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What Is Electrical Energy Conservation?

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  • Written By: B. Miller
  • Edited By: Andrew Jones
  • Last Modified Date: 23 November 2016
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Electrical energy conservation refers to the process of reducing energy used through various means. Many of these methods for reducing energy consumption can be undertaken at home; turning down the thermostat, turning off the lights when leaving the room, or switching off power strips when not in use are all examples of this. Homes, businesses or power companies making use of alternative clean energy sources, such as wind or solar energy, are also examples of electrical energy conservation. Many traditional electrical power plants are coal-fired, which contributes greenhouse gases to the atmosphere, contributing to climate change; this is just one reason that energy conservation is important.

For many people, electrical energy conservation begins at home. Not only is this good for the environment, but it can also significantly reduce the amount of a monthly electric bill. Some of the simplest steps to energy conservation include switching traditional light bulbs to compact fluorescent (CFL) bulbs, or turning the thermostat up in the summer and down in the winter. Making sure appliances are efficient, and that windows and doors are well sealed against the outdoors, are other examples of energy conservation. People looking for other opportunities for electrical energy conservation in the home should also look for power strips that can be switched off.

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This type of energy use is sometimes referred to as "vampire energy," and refers to passive energy that is used when appliances are plugged in but not in use. For instance, televisions and computers still pull energy even when they are off. Plugging these items into a power strip, and switching it off at the source, can help to reduce or eliminate sources of this "vampire energy" in the home. Some people will go even further with resource conservation in their homes, and will install solar panels or geothermal systems to provide power, heating, and cooling to the home on a renewable, clean basis.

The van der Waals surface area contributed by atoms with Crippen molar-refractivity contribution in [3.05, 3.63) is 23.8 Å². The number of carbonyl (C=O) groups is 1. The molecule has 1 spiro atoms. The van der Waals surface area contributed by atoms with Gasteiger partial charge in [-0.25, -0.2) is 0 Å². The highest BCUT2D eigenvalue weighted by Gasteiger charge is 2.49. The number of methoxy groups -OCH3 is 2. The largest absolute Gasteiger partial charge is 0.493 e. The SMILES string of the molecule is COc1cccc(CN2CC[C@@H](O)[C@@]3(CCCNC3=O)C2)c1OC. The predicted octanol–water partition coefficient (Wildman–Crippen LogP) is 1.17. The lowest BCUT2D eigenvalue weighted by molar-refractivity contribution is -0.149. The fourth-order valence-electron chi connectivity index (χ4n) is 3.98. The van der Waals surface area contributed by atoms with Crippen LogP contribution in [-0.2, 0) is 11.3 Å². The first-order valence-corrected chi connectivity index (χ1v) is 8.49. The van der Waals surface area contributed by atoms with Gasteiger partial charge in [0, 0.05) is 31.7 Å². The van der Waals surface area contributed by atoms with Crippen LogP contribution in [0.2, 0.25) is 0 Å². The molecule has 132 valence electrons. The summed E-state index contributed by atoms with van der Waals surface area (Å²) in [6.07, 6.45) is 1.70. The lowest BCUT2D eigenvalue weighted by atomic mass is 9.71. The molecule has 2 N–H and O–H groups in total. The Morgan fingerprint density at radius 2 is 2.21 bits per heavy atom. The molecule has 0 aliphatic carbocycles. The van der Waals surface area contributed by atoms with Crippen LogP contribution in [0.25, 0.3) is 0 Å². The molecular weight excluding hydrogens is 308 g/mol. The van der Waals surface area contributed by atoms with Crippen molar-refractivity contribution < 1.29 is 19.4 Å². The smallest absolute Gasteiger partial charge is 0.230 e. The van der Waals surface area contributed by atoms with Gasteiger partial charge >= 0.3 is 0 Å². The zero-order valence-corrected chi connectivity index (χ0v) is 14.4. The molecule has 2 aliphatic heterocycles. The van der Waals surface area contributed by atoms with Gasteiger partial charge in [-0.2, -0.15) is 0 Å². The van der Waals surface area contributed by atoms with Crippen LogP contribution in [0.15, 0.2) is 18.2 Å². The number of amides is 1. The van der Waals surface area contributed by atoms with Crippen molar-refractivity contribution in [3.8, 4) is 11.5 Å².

Electrical energy conservation takes place on the larger scale as well. The development and sale of clean, renewable energy from sources like wind turbines and larger solar farms is another example. Utility companies are often capable of developing this type of clean energy, but it is the responsibility of the consumer to get involved and demand it. Businesses can also take steps to ensure that they are having a low energy impact by purchasing power from these types of companies, if possible, or by teaching employees to switch off lights and computers when they leave at the end of the day.

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umbra21
Post 3

@Ana1234 - I'm sure one day all our energy needs will be met by renewable sources, but at the moment it's not completely feasible to just switch overnight. I don't know much about solar panels, but what I do know is that you need a lot of them in order to generate power and they will only work well in certain climates.

They are expensive, can be difficult to keep clean and are probably made with synthetic materials that aren't growing on trees. Changing to solar panel use across the board is going to take time and the same goes for every other kind of renewable energy resource.

In the meantime, people need to learn to conserve electrical energy. It wouldn't even be that hard for most households or businesses to do this. It's just a matter of providing proper incentives to encourage them to do so.

Ana1234
Post 2

@Fa5t3r - Maybe in an ideal world we'd be able to get everyone to conserve the maximum amount of energy but I actually think what needs to be done realistically is for solar energy and other forms of renewable energy to be given more of a boost.

Solar panels should be routinely incorporated into every building design. If energy was cheap and widely available without consequences we wouldn't have to worry about it or how to convince people to conserve it.

Fa5t3r
Post 1

Businesses are often ridiculously bad at energy conservation. I don't know why it became the norm to just switch of the screen of a computer without shutting it down, but what I do know is that my friends who work in computer support are always complaining about people at their workplaces who never allow the computers to update because they never turn them off.

Which is bad for the running of the computer, but even worse for the company, surely, since it means that the machine is running all the time and drawing energy all the time.

And that's just one area where electricity is being wasted. Honestly, if they were as quick to implement real resource saving techniques as they were to fire people the world would be a much better place.

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